1946 - The Mina Kirstein Curtiss House, Ashfield MA. Unbuilt.
1947 - The Joesph B. Bramlette House, Montauk NY. Unbuilt.
1947 - The John E. Abbott House, Mount Desert Island ME. Unbuilt.
1948 - The House of Glass for Museum of Modern Art, New York NY. Unbuilt.
1948 - The Mrs. John D. Rockefeller III Pool Pavilion and Art Gallery, Tarrytown NY. Unbuilt.
1949 - Johnson's own "Glass House," Ponus Ridge Road, New Canaan CT, 69 miles north of New York City. He lived there for 45 years with partner David Whitney. Nearby is the entrance to his 1965 underground Painting Gallery. Public tours available, information here. Tours start within walking distance of the New Canaan Train Station and you are shuttled out to the grounds.
1951 - The John and Dominique de Menil House, 3363 San Felipe Street, Houston TX. Commissioned 1948. This was the first Modernist house in Houston. After Dominique's death, it was given to The Menil Foundation, their family foundation. The restoration of the 5,600-square-foot structure -- which has almost no interior doors and many glass walls -- began in 2001 and finished in 2004 under the direction of Bill Stern of Stern and Bucek Architects. Not open to the public except for special events.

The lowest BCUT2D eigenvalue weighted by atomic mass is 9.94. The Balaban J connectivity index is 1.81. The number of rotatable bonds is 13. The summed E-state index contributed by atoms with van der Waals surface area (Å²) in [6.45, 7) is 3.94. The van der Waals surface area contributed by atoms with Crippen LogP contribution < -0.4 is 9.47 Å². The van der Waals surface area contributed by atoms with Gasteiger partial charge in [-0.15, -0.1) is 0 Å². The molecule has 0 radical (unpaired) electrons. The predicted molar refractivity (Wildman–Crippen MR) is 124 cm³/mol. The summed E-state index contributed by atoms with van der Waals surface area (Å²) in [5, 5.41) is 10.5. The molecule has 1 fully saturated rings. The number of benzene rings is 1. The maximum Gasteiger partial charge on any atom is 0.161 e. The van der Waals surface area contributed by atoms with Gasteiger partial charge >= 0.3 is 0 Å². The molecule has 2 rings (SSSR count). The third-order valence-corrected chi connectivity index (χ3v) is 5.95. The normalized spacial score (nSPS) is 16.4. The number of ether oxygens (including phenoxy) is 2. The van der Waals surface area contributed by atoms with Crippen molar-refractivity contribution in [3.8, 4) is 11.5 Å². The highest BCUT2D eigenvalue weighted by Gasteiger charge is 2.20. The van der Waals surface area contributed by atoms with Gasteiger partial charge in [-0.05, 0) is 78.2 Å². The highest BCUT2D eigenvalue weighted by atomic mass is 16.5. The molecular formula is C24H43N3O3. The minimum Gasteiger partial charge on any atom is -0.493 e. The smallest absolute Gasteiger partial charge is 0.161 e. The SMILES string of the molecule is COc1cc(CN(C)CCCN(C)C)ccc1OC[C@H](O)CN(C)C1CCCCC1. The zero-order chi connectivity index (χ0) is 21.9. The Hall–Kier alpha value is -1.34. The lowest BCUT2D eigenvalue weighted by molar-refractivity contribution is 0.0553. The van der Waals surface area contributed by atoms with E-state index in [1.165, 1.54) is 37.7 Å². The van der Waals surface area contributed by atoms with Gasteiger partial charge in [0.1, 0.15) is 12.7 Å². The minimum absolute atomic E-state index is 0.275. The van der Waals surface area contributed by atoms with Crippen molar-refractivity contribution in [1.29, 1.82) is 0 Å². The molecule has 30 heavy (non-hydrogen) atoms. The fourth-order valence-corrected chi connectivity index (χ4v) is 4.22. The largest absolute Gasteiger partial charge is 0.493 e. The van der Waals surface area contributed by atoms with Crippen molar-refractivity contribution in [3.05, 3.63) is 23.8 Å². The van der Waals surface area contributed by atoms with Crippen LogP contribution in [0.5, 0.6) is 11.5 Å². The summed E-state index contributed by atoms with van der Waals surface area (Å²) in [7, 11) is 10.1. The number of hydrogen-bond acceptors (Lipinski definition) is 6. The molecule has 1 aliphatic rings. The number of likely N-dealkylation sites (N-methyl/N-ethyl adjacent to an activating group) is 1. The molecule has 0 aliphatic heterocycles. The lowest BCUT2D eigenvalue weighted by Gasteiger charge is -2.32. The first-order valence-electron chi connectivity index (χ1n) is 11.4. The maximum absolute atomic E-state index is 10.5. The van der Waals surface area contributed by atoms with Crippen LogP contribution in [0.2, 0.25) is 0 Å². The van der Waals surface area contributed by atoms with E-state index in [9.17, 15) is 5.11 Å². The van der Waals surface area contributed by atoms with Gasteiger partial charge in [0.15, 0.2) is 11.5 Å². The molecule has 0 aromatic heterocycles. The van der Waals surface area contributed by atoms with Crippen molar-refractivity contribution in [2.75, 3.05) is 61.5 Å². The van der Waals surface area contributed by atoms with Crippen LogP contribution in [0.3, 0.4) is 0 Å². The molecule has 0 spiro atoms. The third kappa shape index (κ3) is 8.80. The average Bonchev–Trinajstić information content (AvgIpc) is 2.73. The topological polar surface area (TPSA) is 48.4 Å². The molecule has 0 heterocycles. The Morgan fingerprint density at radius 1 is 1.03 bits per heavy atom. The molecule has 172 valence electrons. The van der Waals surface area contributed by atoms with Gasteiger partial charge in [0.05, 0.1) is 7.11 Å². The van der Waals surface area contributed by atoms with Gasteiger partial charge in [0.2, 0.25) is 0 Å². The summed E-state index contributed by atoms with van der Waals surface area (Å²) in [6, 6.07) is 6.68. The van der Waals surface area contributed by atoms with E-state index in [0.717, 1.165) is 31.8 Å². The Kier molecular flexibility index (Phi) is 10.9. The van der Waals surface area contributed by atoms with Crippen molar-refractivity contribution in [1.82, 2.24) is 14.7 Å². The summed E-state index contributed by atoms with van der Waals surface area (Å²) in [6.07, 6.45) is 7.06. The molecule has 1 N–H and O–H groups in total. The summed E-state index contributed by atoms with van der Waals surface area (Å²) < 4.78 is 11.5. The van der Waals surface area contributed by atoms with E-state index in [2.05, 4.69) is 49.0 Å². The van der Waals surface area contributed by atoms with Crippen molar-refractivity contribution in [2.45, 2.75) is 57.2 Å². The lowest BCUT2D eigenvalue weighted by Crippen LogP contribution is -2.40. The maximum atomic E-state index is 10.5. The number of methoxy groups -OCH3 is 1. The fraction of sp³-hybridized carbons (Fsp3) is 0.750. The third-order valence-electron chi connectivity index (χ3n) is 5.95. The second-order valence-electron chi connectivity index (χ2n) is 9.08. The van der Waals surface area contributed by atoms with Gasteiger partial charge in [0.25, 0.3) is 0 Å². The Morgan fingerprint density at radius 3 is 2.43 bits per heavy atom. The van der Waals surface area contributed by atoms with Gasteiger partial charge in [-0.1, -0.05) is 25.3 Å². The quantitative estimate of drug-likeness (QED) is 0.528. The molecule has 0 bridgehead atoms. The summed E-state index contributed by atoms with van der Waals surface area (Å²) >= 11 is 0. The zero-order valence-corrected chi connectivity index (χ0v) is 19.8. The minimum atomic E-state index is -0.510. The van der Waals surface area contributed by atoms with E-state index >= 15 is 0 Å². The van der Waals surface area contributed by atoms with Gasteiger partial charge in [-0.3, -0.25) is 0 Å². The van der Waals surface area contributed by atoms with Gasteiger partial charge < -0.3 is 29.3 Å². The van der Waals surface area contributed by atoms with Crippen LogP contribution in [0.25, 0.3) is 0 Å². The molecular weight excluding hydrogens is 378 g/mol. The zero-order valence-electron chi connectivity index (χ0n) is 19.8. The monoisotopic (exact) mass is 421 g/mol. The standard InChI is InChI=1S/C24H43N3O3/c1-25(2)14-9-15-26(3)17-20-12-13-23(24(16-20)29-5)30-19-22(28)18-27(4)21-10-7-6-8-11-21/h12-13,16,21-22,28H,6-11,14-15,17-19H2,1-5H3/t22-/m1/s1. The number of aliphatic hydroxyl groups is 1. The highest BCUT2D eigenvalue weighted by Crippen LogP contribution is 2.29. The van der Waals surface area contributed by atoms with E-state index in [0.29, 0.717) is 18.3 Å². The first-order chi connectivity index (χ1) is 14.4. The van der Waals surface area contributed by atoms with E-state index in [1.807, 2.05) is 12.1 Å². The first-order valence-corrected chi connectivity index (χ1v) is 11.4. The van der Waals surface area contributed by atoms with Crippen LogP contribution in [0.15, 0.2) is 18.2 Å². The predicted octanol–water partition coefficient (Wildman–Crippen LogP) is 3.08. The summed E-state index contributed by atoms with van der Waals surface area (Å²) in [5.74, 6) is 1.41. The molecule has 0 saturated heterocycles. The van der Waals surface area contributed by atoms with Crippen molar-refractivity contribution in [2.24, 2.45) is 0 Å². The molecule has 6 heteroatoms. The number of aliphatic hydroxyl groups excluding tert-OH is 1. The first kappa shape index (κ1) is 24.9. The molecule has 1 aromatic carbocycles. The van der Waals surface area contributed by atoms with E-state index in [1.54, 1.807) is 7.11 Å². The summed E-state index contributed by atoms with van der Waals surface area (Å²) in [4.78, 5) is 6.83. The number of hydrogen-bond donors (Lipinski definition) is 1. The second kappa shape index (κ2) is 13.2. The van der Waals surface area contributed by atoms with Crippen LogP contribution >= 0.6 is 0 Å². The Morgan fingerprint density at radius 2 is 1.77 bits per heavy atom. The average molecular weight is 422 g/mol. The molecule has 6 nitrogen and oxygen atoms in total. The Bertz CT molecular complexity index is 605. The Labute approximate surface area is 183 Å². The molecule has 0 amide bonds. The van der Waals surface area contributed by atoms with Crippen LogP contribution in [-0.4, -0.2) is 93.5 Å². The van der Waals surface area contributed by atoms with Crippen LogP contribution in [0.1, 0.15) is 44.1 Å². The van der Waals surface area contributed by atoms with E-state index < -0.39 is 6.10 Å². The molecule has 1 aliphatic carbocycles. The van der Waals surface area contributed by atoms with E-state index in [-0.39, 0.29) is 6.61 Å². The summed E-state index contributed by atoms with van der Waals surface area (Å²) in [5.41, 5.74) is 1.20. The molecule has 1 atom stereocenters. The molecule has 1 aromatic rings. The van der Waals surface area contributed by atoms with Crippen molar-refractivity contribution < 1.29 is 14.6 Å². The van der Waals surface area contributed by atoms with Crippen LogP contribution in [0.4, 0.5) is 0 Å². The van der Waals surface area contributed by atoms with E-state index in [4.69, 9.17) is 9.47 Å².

Like most people they had problems getting a loan for a Modernist house, so they did it in two parts. The house won the first prize in residential design at the 1954 International Exhibition of Architecture in Brazil and the 1956 First Honor Award from the AIA. Published in the March 1953 issue of Architectural Record. A bedroom addition and connecting glass bridge were completed between 1956 and 1957 by builder E. W. Howell. In 1960, the combination stable/carport was constructed. The swimming pool was added in 1961. In 2006, it was sold to Craig Bassam and Christopher Scott Fellows who still owned it as of 2011. Listed in the National Register of Historic Places. B/W photos by Ezra Stoller. Bottom two photos by Nicholas Koenig.
1951 - The Henry and Anne McDonnell Ford II Addition, aka Halcyon Lodge, 436 Gin Lane, Southampton, Long Island NY. Sold in 1981 to John and Elsie Reilly. Sold to the Elsie Reilly Nelson Revocable Trust. Sold in 2006 to 436 Gin Lane LLC (O. Scott Bommer). Bommer also purchased the property next door. For sale in 2013. As of February 2014, Bommer applied to have the entire house demolished.